on Dec 23, 2011 at 7:22 pm

In 1976 my son attended Amador and was stopped once with mj in his car. I got a call to let him spend an hour in a cell, then come pick in up....,.he was under age for anything, i.e.17.
He'a great dad, (they're out of area) and I'm so relieved his 18 year old boys don't use anything either.


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Posted by Patriot
a resident of Another Pleasanton neighborhood
on Dec 23, 2011 at 7:25 pm

Susie,

Why stop at dogs? Why not mandatory blood tests for students? Why not mandatory blood tests for parents? Why not search non-parents? Why not random home searches? I'm sure some of these kids stash their drugs at home. If we catch catch just one of them doesn't that make home searches worthwhile? There's a drug problem, so why stop at anything?


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Posted by Patriot
a resident of Another Pleasanton neighborhood
on Dec 23, 2011 at 7:48 pm

I'll add that Jeff Hintzke's comment brings up a good point. All it takes is for someone who rides in the kid's car, anyone who possesses drugs, to leave the smallest residue in the car and he can be found guilty though he did nothing himself and had no knowledge of the drugs being there. Prosecuting the innocent is not the solution to our drug problem. By all means, investigate and prosecute drug use at our high schools when there is reasonable suspicion. Just don't presume guilt and don't threaten those who have committed no crime. These are serious matters. Let's take them seriously. You should also take my threat seriously. I will bring a legal challenge to this policy should it be put into effect, and that could get very expensive for PUSD.

I implore everyone to spend some time studying our constitution and review the history of and the philosophy under which our nation was founded. Using drug sniffing dogs in this way is just wrong.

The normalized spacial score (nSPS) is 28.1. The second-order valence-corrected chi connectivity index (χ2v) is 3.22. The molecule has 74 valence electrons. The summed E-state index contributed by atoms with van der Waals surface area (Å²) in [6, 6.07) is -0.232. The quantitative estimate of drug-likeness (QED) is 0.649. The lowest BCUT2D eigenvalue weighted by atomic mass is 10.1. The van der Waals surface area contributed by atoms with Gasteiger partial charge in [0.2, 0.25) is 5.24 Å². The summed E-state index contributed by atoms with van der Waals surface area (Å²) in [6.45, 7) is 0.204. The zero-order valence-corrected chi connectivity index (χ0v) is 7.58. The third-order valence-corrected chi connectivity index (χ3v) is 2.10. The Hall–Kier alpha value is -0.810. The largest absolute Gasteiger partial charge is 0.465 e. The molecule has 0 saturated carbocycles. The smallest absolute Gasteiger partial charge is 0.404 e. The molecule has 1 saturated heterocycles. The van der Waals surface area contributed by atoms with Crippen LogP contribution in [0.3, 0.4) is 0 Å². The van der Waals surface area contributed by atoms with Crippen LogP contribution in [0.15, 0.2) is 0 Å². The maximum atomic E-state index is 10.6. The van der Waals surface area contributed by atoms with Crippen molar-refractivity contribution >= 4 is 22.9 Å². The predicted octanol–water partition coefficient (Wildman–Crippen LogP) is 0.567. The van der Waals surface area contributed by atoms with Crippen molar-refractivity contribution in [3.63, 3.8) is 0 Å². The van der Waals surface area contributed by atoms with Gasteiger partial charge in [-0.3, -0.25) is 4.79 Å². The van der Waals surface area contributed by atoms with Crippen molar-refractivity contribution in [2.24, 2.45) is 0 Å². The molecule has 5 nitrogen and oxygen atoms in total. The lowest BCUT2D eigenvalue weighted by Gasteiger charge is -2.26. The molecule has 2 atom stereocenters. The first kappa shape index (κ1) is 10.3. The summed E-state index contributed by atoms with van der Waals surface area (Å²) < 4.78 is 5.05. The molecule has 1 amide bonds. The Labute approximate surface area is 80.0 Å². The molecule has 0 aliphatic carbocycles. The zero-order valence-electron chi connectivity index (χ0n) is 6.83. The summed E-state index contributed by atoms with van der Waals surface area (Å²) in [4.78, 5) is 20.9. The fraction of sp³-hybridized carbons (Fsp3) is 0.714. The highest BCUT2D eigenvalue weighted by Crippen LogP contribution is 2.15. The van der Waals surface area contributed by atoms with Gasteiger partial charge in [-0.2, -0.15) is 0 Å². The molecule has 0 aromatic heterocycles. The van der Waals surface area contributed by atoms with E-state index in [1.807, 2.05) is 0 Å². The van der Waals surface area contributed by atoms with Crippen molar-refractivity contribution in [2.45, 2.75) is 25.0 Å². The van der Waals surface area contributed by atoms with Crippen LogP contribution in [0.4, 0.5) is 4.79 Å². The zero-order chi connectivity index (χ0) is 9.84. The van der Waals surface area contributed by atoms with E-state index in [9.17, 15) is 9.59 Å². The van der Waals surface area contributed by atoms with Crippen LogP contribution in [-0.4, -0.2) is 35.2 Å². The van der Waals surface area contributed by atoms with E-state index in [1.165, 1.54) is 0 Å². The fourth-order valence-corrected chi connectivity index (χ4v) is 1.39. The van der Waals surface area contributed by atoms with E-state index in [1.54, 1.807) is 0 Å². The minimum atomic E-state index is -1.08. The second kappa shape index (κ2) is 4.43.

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Posted by Mrs JJJ
a resident of Another Pleasanton neighborhood
on Dec 23, 2011 at 7:52 pm

I don't understand why the dogs are apparently not going to enter the actual classrooms. I was present when drug-sniffing dogs were brought into a school in another district and classrooms were searched, too. The dogs weren't taken into every classroom, just some, but the search took place during just one lesson and definitely came as a surprise to both students and staff. Students waited outside the room, but were not allowed to take their belongings out of the room.

It seemed to me to be an effective system. I noticed that the students took it unusually seriously, and it seemed to me to have a rather noticeable deterrent effect.


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Posted by Resident
a resident of Another Pleasanton neighborhood
on Dec 23, 2011 at 8:43 pm

Mrs. JJJ:

The 9th circuit court has already ruled that sniffing of a student is considered a search, and therefore, searching/sniffing students without a warrant or probable cause is a violation of the student's 4th amendment rights.

I am not sure which school you were at, but it is not uncommon for people in lower income communities to be unaware of the rights or to have the means to fight for them.

Luckily, this is Pleasanton and not only do we know our legal rights but we have the means to hire lawyers.

Violate my kids' rights and you will be sued, period. And I am sure we can get some sort of collective lawsuit, with the ACLU involved, as it happened already in the state of Washington


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Posted by Resident
a resident of Another Pleasanton neighborhood
on Dec 23, 2011 at 8:48 pm